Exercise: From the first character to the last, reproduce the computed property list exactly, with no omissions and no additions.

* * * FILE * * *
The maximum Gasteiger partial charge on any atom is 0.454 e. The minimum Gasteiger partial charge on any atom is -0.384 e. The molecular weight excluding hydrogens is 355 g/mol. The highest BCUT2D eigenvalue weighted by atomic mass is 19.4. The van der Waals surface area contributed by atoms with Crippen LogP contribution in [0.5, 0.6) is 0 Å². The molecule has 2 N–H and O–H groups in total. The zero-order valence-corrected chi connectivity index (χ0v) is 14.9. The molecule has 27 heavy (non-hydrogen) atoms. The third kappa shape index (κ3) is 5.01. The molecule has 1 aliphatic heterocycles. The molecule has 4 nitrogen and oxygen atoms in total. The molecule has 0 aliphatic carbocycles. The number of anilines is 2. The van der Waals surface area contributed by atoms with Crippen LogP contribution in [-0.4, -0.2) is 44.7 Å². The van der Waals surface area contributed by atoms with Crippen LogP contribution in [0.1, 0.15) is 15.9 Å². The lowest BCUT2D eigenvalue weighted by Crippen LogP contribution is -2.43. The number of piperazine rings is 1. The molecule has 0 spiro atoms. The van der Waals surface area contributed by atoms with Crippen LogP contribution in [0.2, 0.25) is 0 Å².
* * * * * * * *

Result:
The maximum Gasteiger partial charge on any atom is 0.454 e. The minimum Gasteiger partial charge on any atom is -0.384 e. The molecular weight excluding hydrogens is 355 g/mol. The highest BCUT2D eigenvalue weighted by atomic mass is 19.4. The van der Waals surface area contributed by atoms with Crippen LogP contribution in [0.5, 0.6) is 0 Å². The molecule has 2 N–H and O–H groups in total. The zero-order valence-corrected chi connectivity index (χ0v) is 14.9. The molecule has 27 heavy (non-hydrogen) atoms. The third kappa shape index (κ3) is 5.01. The molecule has 1 aliphatic heterocycles. The molecule has 4 nitrogen and oxygen atoms in total. The molecule has 0 aliphatic carbocycles. The number of anilines is 2. The van der Waals surface area contributed by atoms with Crippen LogP contribution in [-0.4, -0.2) is 44.7 Å². The van der Waals surface area contributed by atoms with Crippen LogP contribution in [0.1, 0.15) is 15.9 Å². The lowest BCUT2D eigenvalue weighted by Crippen LogP contribution is -2.43. The number of piperazine rings is 1. The molecule has 0 spiro atoms. The van der Waals surface area contributed by atoms with Crippen LogP contribution in [0.2, 0.25) is 0 Å².